Among a number of other daily newspapers, the Daily Star has taken a continuous hit in circulation on a monthly basis. On the back of this, they made the brave move of slashing the price of its paper in half from Monday 5th October 2015; from 40p to 20p. This is something we expect will have had a significant impact on Northern and Shell’s revenue, but on the other hand has driven the positive effect on circulation that they were after. The immediacy of growing numbers speaks for itself: on day one of the price cut, sales grew c. 7% week-on-week (WoW), and this upward trend has very much continued into the new year.
Prior to October, Daily Star saw an average circulation drop on a monthly basis in 2015 of 0.67%. Given this, we’d have expected December to finish at around the 395,000 mark. However, the price decrease has led to the opposite; a continual upward trend. In October, circulation went up by nearly 7% month-on-month (MoM) from September, and up into November by 4%, and into December by just less than 1%. December’s circulation finished at 451,739; this is a 12% increase on the estimation. This has put them in 6th place with the daily national newspapers as of December figures, but without the price change, they could have ended up in 8th place.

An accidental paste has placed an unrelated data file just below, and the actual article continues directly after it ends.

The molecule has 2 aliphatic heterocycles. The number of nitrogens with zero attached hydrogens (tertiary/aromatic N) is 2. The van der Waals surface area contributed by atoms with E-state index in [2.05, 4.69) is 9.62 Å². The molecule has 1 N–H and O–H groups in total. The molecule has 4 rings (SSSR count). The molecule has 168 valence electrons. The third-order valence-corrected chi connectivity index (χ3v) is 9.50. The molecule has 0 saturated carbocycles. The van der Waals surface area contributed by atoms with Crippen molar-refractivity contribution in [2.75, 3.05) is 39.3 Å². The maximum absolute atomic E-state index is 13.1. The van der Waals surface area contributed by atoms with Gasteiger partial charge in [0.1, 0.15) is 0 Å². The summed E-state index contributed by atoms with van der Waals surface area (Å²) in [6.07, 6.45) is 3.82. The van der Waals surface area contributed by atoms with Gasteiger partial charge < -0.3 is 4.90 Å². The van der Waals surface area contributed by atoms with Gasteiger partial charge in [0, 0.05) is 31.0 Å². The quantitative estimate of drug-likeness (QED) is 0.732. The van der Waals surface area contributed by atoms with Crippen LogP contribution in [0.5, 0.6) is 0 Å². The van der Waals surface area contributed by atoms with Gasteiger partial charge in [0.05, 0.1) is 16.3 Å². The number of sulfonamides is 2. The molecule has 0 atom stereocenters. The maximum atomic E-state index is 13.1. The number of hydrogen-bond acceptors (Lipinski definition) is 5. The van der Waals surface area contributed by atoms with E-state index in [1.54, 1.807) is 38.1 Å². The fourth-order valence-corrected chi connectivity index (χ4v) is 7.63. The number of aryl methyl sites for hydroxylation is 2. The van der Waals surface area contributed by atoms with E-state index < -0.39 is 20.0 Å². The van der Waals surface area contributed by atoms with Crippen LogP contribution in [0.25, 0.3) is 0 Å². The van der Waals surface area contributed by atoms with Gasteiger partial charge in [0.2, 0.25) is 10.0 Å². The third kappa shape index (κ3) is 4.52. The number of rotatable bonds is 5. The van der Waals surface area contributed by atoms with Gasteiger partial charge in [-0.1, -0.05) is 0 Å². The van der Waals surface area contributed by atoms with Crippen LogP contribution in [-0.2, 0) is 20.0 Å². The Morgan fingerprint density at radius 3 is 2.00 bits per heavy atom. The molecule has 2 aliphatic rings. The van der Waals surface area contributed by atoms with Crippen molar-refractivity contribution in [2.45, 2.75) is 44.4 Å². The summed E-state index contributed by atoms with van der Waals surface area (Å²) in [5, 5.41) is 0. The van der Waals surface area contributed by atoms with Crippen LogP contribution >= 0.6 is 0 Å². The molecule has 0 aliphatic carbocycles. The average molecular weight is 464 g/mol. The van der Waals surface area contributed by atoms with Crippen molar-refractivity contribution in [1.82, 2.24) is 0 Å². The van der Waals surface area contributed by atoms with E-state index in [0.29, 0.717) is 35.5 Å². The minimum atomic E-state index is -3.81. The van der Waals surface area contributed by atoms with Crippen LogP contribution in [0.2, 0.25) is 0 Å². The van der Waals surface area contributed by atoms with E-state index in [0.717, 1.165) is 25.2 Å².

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Typically (and especially with national press), circulations tend to dictate the rate of buying advertising space, however this boost in circulations have not yet appeared to have had an effect on rates. This is hugely beneficial to advertisers buying the space as the costs per thousand (CPTs) are much cheaper, accessing more of their demographic for the same money. However, if Daily Star can continue to drive up their circulations by reminding their audience that their paper is only 20p (as they have been doing with their current TV campaign), they may well have a leg to stand on in attempting to push up rates in parallel with their circulation increases. So far, they have maintained a circulation increase for three consecutive months and this will certainly be something to watch in 2016 to see if this does continue, and what the result and effect of this will be on advertisers moving forward. It will also be intriguing to see if other papers follow suit in the price change to achieve their own circulation increase.